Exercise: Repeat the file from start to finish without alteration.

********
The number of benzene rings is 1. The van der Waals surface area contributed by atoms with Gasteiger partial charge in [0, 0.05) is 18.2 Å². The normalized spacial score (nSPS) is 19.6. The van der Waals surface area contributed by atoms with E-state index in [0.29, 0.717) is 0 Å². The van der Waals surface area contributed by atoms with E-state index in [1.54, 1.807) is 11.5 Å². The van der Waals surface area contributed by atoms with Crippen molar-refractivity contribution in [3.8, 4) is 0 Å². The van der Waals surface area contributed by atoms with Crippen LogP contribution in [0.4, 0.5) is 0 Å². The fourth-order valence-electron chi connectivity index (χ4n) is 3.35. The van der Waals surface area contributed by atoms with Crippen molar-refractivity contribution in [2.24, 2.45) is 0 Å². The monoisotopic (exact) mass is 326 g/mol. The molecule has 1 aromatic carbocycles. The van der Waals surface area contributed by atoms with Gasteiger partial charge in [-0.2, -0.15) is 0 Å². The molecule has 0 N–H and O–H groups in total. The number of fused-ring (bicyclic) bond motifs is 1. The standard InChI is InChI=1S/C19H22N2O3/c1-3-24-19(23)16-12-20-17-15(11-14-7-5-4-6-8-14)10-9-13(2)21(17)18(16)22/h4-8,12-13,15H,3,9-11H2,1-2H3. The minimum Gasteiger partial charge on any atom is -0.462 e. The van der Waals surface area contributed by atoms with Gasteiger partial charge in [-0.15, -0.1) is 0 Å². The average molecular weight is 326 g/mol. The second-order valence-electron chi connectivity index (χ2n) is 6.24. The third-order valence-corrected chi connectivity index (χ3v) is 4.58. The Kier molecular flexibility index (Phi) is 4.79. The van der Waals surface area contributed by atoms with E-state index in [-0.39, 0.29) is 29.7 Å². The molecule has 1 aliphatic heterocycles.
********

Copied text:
The number of benzene rings is 1. The van der Waals surface area contributed by atoms with Gasteiger partial charge in [0, 0.05) is 18.2 Å². The normalized spacial score (nSPS) is 19.6. The van der Waals surface area contributed by atoms with E-state index in [0.29, 0.717) is 0 Å². The van der Waals surface area contributed by atoms with E-state index in [1.54, 1.807) is 11.5 Å². The van der Waals surface area contributed by atoms with Crippen molar-refractivity contribution in [3.8, 4) is 0 Å². The van der Waals surface area contributed by atoms with Crippen LogP contribution in [0.4, 0.5) is 0 Å². The fourth-order valence-electron chi connectivity index (χ4n) is 3.35. The van der Waals surface area contributed by atoms with Crippen molar-refractivity contribution in [2.24, 2.45) is 0 Å². The monoisotopic (exact) mass is 326 g/mol. The molecule has 1 aromatic carbocycles. The van der Waals surface area contributed by atoms with Gasteiger partial charge in [-0.2, -0.15) is 0 Å². The molecule has 0 N–H and O–H groups in total. The number of fused-ring (bicyclic) bond motifs is 1. The standard InChI is InChI=1S/C19H22N2O3/c1-3-24-19(23)16-12-20-17-15(11-14-7-5-4-6-8-14)10-9-13(2)21(17)18(16)22/h4-8,12-13,15H,3,9-11H2,1-2H3. The minimum Gasteiger partial charge on any atom is -0.462 e. The van der Waals surface area contributed by atoms with Gasteiger partial charge in [-0.15, -0.1) is 0 Å². The average molecular weight is 326 g/mol. The second-order valence-electron chi connectivity index (χ2n) is 6.24. The third-order valence-corrected chi connectivity index (χ3v) is 4.58. The Kier molecular flexibility index (Phi) is 4.79. The van der Waals surface area contributed by atoms with E-state index in [-0.39, 0.29) is 29.7 Å². The molecule has 1 aliphatic heterocycles.